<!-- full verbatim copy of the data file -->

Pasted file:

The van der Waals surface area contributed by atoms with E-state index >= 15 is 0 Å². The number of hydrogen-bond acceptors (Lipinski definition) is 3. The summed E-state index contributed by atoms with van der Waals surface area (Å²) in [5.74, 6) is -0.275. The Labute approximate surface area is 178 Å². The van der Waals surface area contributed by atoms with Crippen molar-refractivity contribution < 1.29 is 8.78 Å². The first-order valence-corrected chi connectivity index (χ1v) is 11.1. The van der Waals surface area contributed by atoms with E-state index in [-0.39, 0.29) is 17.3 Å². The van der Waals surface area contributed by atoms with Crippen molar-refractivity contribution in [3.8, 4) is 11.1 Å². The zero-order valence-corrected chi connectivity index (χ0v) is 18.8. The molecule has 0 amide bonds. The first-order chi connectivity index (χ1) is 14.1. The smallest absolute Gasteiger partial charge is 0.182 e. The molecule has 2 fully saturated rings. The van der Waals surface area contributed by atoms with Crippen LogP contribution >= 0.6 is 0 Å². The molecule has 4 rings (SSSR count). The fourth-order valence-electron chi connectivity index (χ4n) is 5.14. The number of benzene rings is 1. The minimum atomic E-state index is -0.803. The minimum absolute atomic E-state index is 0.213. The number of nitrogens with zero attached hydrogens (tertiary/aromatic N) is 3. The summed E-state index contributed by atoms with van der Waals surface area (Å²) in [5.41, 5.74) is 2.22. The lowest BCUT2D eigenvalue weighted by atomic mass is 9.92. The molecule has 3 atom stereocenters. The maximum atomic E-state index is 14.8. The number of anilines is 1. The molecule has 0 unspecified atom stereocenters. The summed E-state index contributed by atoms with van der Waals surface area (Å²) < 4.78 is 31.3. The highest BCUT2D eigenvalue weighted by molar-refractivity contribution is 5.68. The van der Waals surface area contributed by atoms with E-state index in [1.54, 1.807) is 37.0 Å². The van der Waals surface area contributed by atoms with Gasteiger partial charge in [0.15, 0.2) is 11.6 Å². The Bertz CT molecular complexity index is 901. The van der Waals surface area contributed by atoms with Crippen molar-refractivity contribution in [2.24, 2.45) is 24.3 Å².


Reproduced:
The van der Waals surface area contributed by atoms with E-state index >= 15 is 0 Å². The number of hydrogen-bond acceptors (Lipinski definition) is 3. The summed E-state index contributed by atoms with van der Waals surface area (Å²) in [5.74, 6) is -0.275. The Labute approximate surface area is 178 Å². The van der Waals surface area contributed by atoms with Crippen molar-refractivity contribution < 1.29 is 8.78 Å². The first-order valence-corrected chi connectivity index (χ1v) is 11.1. The van der Waals surface area contributed by atoms with E-state index in [-0.39, 0.29) is 17.3 Å². The van der Waals surface area contributed by atoms with Crippen molar-refractivity contribution in [3.8, 4) is 11.1 Å². The zero-order valence-corrected chi connectivity index (χ0v) is 18.8. The molecule has 0 amide bonds. The first-order chi connectivity index (χ1) is 14.1. The smallest absolute Gasteiger partial charge is 0.182 e. The molecule has 2 fully saturated rings. The van der Waals surface area contributed by atoms with Crippen LogP contribution >= 0.6 is 0 Å². The molecule has 4 rings (SSSR count). The fourth-order valence-electron chi connectivity index (χ4n) is 5.14. The number of benzene rings is 1. The minimum atomic E-state index is -0.803. The minimum absolute atomic E-state index is 0.213. The number of nitrogens with zero attached hydrogens (tertiary/aromatic N) is 3. The summed E-state index contributed by atoms with van der Waals surface area (Å²) in [5.41, 5.74) is 2.22. The lowest BCUT2D eigenvalue weighted by atomic mass is 9.92. The molecule has 3 atom stereocenters. The maximum atomic E-state index is 14.8. The number of anilines is 1. The molecule has 0 unspecified atom stereocenters. The summed E-state index contributed by atoms with van der Waals surface area (Å²) < 4.78 is 31.3. The highest BCUT2D eigenvalue weighted by molar-refractivity contribution is 5.68. The van der Waals surface area contributed by atoms with E-state index in [1.54, 1.807) is 37.0 Å². The van der Waals surface area contributed by atoms with Gasteiger partial charge in [0.15, 0.2) is 11.6 Å². The Bertz CT molecular complexity index is 901. The van der Waals surface area contributed by atoms with Crippen molar-refractivity contribution in [2.24, 2.45) is 24.3 Å².